The bill then went to the Senate. Again there was very little opposition to it, except on one point. This is the one time when Administration really had to fight to round up votes. And it lost that fight at first. The fight stemmed from the fact that a number of companies, prior to 1935, had instituted private plans--employer or corporation plans--for retirement of their employees. These companies, which were already making contributions to these retirement pension funds, did not want to have a social security tax added to their burden and claimed that their employees did not either. They were represented in Washington by a lobby. The lobby was not composed of the companies that had these retirement plans. It was composed of a company of about four men which sold these retirement plans--a group of insurance men and actuaries who had devised various kinds of retirement pension plans and made their living by going around selling these to employers and installing the plans. They were expert advisors as to how to have a private insurance plan. This group was headed by a great friend of my father's, a big, tall fellow named Forster from Philadelphia, and he was a wonderful lobbyist. His intent was to exempt from the old-age provisions any employer and his employees having a reputable retirement plan in operation.

This threw a panic into the insurance-minded people who had helped to devise the original old-age insurance program in the bill. This, they pointed out, would destroy its actuarial soundness. It would exempt many of the so-called best risks from the plan and would throw all their calculations out of kilter. Another thing that did worry a good many people was the possibility that companies could get out of the old-age insurance requirements and, at the same time, have a "phony" retirement plan. Too often during those weeks we were brought into contact with people who gave us the evidence that they, as employees, had been covered by a voluntary retirement plan which promised them a retirement pension when they reached 65 in the companies which employed them and who had been fired a week before their 65th birthday so that the company didn't have to pay them any benefit after all. How were you going to prevent this, even if you wanted to do what Mr. Forster and Senator Bennett Clark of Missouri wanted to do? How were you going to prevent the fly-by-night plan from destroying the old-age insurance system? How would you avoid exempting large numbers of employees who weren't really making adequate provision for their employees?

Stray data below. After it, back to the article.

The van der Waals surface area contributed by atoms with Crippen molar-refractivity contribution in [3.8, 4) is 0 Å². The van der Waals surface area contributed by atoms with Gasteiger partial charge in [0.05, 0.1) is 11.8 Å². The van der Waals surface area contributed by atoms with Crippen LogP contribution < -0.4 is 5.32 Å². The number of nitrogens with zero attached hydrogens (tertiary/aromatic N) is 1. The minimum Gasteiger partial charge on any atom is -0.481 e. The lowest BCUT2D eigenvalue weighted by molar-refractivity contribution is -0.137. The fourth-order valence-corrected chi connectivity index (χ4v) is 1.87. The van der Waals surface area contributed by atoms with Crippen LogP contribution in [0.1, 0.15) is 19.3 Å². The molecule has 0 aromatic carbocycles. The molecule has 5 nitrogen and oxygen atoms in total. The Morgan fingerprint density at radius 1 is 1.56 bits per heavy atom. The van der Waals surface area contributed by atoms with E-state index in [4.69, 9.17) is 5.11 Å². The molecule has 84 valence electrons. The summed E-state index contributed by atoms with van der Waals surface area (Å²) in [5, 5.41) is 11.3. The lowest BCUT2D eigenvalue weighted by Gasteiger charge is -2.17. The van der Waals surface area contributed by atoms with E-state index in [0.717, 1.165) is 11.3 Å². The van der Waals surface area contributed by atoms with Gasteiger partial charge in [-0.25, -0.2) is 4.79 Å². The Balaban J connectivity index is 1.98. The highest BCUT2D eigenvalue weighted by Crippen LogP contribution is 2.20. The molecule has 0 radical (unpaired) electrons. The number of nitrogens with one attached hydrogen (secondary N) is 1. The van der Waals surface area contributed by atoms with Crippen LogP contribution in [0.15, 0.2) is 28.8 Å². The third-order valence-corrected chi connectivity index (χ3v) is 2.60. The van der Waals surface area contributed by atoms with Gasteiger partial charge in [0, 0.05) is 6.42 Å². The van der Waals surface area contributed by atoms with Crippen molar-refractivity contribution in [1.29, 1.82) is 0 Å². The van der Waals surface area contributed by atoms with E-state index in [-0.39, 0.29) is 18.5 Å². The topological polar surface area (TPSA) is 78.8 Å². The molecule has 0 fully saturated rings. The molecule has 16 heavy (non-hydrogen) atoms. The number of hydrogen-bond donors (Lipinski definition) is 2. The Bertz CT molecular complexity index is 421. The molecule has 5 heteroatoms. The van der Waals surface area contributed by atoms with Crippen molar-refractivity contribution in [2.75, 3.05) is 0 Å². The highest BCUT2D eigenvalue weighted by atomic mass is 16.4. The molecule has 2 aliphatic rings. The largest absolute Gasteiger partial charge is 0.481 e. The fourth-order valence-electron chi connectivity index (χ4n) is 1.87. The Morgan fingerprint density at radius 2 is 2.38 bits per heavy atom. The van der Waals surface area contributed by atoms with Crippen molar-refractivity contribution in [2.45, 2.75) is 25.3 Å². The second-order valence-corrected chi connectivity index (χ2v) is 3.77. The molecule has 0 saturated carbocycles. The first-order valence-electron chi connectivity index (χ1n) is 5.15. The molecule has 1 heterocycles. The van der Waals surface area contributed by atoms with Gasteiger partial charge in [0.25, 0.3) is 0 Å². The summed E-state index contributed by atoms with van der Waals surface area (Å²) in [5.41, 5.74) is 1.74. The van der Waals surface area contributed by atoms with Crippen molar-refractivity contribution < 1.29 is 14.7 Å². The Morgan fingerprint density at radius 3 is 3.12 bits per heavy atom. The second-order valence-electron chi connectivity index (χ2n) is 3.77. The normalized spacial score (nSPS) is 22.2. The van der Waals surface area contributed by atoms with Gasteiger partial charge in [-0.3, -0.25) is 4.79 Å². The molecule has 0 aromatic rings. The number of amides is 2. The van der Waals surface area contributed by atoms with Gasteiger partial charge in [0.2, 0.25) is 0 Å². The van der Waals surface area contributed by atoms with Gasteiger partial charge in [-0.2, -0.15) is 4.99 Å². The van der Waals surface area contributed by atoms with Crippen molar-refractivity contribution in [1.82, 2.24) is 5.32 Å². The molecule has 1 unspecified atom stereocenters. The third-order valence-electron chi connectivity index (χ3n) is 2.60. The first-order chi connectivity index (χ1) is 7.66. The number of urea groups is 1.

That was the question. And the big battle in the Senate was over the so-called Clark Amendment to exempt private pension plans.